Review: An Age-Old Riddle Ginned Up for Postapocalyptic Times

Review: An Age-Old Riddle Ginned Up for Postapocalyptic Times

What has one voice but four legs in the morning, two legs at noon and three legs in the evening? So goes the riddle of the Sphinx, and the answer, as Oedipus discerned, is man: crawling as an infant, bipedal as an adult, walking with a cane in old age.

“4|2|3,” a work by the choreographic duo Baye & Asa that had its premiere at the Baryshnikov Arts Center on Thursday, takes its theme and structure from that riddle. It comes in three parts, the first performed by children, the second by young adults and the last by the veteran dancer Janet Charleston (who doesn’t need a cane).

The setting is industrial and vaguely postapocalyptic. At the rear of the stage stands part of a building that looks like it is made of concrete (scenic design by Soren Kodak). It has a door in it and a rectangular aperture like a window without glass. A cylindrical chute juts out from a wall horizontally on supports.

The ambient soundscape, by the cellist and composer Mizu, is industrial, too, with assaultive waves of rumbling, buzzing, hissing and screeching. But it’s organic in shape, and within the layers of electronics and processing, the scraping and singing cello is a voice in the wilderness.

The children (Leora Champagne, Kristen Lieng and Sasha Lecoq, all excellent) aren’t infants, but they do trade off doing a monkey walk on all fours. Much of their choreography has the form of children’s games like Ring Around the Rosie, and they treat the grim setting as a playground. Sometimes, they look warily at the door and window, and as their play turns more aggressive, they throw one another to the ground and drag the floored child by the feet. As the lights go down, something worse may be about to happen.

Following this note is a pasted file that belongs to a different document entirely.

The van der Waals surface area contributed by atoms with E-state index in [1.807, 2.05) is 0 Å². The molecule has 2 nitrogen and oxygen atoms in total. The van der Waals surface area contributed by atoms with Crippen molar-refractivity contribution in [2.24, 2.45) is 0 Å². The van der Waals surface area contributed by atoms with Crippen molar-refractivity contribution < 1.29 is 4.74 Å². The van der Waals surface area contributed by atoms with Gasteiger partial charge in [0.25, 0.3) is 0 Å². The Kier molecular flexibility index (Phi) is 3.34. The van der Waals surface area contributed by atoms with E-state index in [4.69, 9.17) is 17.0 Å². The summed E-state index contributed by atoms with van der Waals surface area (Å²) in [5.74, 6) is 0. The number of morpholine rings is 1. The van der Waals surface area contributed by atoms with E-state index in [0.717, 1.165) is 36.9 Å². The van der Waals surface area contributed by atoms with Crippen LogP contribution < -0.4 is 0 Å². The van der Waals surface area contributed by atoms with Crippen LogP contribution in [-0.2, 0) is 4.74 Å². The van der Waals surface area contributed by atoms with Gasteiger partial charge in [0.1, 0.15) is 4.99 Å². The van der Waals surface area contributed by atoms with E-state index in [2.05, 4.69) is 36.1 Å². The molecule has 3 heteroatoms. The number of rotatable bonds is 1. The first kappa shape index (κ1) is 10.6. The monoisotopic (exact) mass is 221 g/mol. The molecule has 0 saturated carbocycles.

At the start of the middle section, the chute bellows smoke. The five adult dancers echo some of the children’s movement, but now everything is more violent and faster, as they yank one another around in weaving patterns. They look at the window and door, portentously, but when the door finally opens, it’s oddly inconsequential: The dancers go in and they come out.

Eventually, one (the imposing Nick Daley) stands on top of the chute, becoming a twitchy demagogue while the others sit as if gathering for story time. Then they all move in a clump like a zombie army, and the ending of the first section returns with more menace.

Through all this, the weaving patterns are intricate and many-leveled, the lithe dancers often dividing into configurations of two and three. The bursts of speed are startling, and when a beat kicks in, unison motion has a feral force. But the rhythm of freeze and explode grows monotonous, and the dancers’ evil grins during the zombie-army bit are as ridiculous as when the smoking chute starts to glow.

Much of the work’s drama comes from Serena Wong’s precise lighting, which continually shifts angles, brightening and darkening different areas of the stage. The drama, though, promises more than it delivers. The message seems to be a rote version of “everything falls apart.”

Charleston brings dignity and gravitas to the final section, repeating earlier motions in a more thoughtful key, perhaps remembering what happened. Her presence, along with that of the children, supplies some automatic poignancy, and as in recent work by Kimberly Bartosik, the kids and the glowing menace have a “Stranger Things” vibe, without the fun and charm.

What’s behind the door? What’s in the chute? Does the glow suggest a supernatural explanation for the dark side of man? This sphinx-like work doesn’t make those questions very engaging.


Through Saturday at Baryshnikov Arts Center;

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